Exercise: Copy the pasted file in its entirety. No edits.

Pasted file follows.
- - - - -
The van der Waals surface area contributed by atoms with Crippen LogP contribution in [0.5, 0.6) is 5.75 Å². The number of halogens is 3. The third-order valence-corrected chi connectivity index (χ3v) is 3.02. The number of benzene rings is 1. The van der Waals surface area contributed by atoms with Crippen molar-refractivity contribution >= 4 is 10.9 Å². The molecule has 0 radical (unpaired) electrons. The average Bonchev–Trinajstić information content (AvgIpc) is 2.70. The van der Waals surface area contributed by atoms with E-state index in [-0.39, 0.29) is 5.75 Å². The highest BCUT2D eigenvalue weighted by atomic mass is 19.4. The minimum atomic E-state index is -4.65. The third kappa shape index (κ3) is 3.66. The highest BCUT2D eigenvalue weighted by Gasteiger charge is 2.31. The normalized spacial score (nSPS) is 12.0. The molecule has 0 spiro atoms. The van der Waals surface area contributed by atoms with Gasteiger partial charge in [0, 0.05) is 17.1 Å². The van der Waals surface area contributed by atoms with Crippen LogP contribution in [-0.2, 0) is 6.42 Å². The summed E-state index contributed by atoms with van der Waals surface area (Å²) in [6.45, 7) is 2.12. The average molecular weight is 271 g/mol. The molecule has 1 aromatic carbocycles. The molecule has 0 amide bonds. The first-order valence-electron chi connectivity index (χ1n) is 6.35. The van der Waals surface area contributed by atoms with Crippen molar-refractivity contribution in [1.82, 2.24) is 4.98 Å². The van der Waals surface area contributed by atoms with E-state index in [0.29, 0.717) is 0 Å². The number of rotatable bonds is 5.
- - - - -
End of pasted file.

The van der Waals surface area contributed by atoms with Crippen LogP contribution in [0.5, 0.6) is 5.75 Å². The number of halogens is 3. The third-order valence-corrected chi connectivity index (χ3v) is 3.02. The number of benzene rings is 1. The van der Waals surface area contributed by atoms with Crippen molar-refractivity contribution >= 4 is 10.9 Å². The molecule has 0 radical (unpaired) electrons. The average Bonchev–Trinajstić information content (AvgIpc) is 2.70. The van der Waals surface area contributed by atoms with E-state index in [-0.39, 0.29) is 5.75 Å². The highest BCUT2D eigenvalue weighted by atomic mass is 19.4. The minimum atomic E-state index is -4.65. The third kappa shape index (κ3) is 3.66. The highest BCUT2D eigenvalue weighted by Gasteiger charge is 2.31. The normalized spacial score (nSPS) is 12.0. The molecule has 0 spiro atoms. The van der Waals surface area contributed by atoms with Gasteiger partial charge in [0, 0.05) is 17.1 Å². The van der Waals surface area contributed by atoms with Crippen LogP contribution in [-0.2, 0) is 6.42 Å². The summed E-state index contributed by atoms with van der Waals surface area (Å²) in [6.45, 7) is 2.12. The average molecular weight is 271 g/mol. The molecule has 1 aromatic carbocycles. The molecule has 0 amide bonds. The first-order valence-electron chi connectivity index (χ1n) is 6.35. The van der Waals surface area contributed by atoms with Crippen molar-refractivity contribution in [1.82, 2.24) is 4.98 Å². The van der Waals surface area contributed by atoms with E-state index in [0.29, 0.717) is 0 Å². The number of rotatable bonds is 5.